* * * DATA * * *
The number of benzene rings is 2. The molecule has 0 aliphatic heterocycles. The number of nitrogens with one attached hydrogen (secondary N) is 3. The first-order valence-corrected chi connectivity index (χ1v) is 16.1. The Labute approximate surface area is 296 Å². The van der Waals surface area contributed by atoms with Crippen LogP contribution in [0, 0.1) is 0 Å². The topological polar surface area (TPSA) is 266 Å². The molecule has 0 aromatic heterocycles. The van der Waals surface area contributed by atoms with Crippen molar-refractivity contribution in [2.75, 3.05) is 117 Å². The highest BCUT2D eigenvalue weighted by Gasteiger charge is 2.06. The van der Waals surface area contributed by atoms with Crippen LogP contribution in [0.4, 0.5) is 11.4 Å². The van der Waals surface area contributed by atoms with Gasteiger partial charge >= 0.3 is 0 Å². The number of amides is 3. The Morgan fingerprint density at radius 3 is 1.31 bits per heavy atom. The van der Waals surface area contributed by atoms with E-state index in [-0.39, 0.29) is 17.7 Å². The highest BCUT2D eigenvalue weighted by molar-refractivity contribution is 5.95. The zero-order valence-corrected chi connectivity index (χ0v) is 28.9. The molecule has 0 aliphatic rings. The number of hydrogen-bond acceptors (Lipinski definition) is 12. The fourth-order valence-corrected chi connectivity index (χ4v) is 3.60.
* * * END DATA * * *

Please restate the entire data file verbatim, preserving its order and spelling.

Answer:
The number of benzene rings is 2. The molecule has 0 aliphatic heterocycles. The number of nitrogens with one attached hydrogen (secondary N) is 3. The first-order valence-corrected chi connectivity index (χ1v) is 16.1. The Labute approximate surface area is 296 Å². The van der Waals surface area contributed by atoms with Crippen LogP contribution in [0, 0.1) is 0 Å². The topological polar surface area (TPSA) is 266 Å². The molecule has 0 aromatic heterocycles. The van der Waals surface area contributed by atoms with Crippen molar-refractivity contribution in [2.75, 3.05) is 117 Å². The highest BCUT2D eigenvalue weighted by Gasteiger charge is 2.06. The van der Waals surface area contributed by atoms with Crippen LogP contribution in [0.4, 0.5) is 11.4 Å². The van der Waals surface area contributed by atoms with Gasteiger partial charge >= 0.3 is 0 Å². The number of amides is 3. The Morgan fingerprint density at radius 3 is 1.31 bits per heavy atom. The van der Waals surface area contributed by atoms with E-state index in [-0.39, 0.29) is 17.7 Å². The highest BCUT2D eigenvalue weighted by molar-refractivity contribution is 5.95. The zero-order valence-corrected chi connectivity index (χ0v) is 28.9. The molecule has 0 aliphatic rings. The number of hydrogen-bond acceptors (Lipinski definition) is 12. The fourth-order valence-corrected chi connectivity index (χ4v) is 3.60.